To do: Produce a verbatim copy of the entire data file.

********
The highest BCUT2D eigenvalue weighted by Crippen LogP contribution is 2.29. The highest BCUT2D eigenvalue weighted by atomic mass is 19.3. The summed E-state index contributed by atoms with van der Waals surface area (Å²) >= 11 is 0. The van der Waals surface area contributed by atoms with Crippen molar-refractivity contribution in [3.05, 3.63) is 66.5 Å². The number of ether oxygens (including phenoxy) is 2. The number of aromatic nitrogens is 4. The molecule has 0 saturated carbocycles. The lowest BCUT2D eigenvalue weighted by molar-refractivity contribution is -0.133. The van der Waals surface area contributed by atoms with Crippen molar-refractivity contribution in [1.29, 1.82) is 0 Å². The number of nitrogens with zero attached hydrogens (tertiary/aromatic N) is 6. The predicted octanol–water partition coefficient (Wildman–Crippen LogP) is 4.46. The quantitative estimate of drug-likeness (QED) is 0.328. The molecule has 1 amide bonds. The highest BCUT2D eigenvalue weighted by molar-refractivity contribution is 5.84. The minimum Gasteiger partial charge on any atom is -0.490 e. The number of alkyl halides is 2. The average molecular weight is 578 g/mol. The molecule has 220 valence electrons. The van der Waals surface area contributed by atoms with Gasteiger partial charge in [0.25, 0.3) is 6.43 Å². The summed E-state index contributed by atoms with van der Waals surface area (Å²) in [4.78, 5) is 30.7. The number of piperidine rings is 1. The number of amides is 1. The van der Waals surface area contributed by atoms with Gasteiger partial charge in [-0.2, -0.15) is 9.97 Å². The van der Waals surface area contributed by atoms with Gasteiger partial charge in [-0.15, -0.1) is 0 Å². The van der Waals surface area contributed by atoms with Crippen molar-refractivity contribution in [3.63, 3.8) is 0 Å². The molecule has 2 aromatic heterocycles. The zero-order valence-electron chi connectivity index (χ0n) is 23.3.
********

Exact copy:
The highest BCUT2D eigenvalue weighted by Crippen LogP contribution is 2.29. The highest BCUT2D eigenvalue weighted by atomic mass is 19.3. The summed E-state index contributed by atoms with van der Waals surface area (Å²) >= 11 is 0. The van der Waals surface area contributed by atoms with Crippen molar-refractivity contribution in [3.05, 3.63) is 66.5 Å². The number of ether oxygens (including phenoxy) is 2. The number of aromatic nitrogens is 4. The molecule has 0 saturated carbocycles. The lowest BCUT2D eigenvalue weighted by molar-refractivity contribution is -0.133. The van der Waals surface area contributed by atoms with Crippen molar-refractivity contribution in [1.29, 1.82) is 0 Å². The number of nitrogens with zero attached hydrogens (tertiary/aromatic N) is 6. The predicted octanol–water partition coefficient (Wildman–Crippen LogP) is 4.46. The quantitative estimate of drug-likeness (QED) is 0.328. The molecule has 1 amide bonds. The highest BCUT2D eigenvalue weighted by molar-refractivity contribution is 5.84. The minimum Gasteiger partial charge on any atom is -0.490 e. The number of alkyl halides is 2. The average molecular weight is 578 g/mol. The molecule has 220 valence electrons. The van der Waals surface area contributed by atoms with Gasteiger partial charge in [0.25, 0.3) is 6.43 Å². The summed E-state index contributed by atoms with van der Waals surface area (Å²) in [4.78, 5) is 30.7. The number of piperidine rings is 1. The number of amides is 1. The van der Waals surface area contributed by atoms with Gasteiger partial charge in [-0.2, -0.15) is 9.97 Å². The van der Waals surface area contributed by atoms with Gasteiger partial charge in [-0.15, -0.1) is 0 Å². The van der Waals surface area contributed by atoms with Crippen molar-refractivity contribution in [3.63, 3.8) is 0 Å². The molecule has 2 aromatic heterocycles. The zero-order valence-electron chi connectivity index (χ0n) is 23.3.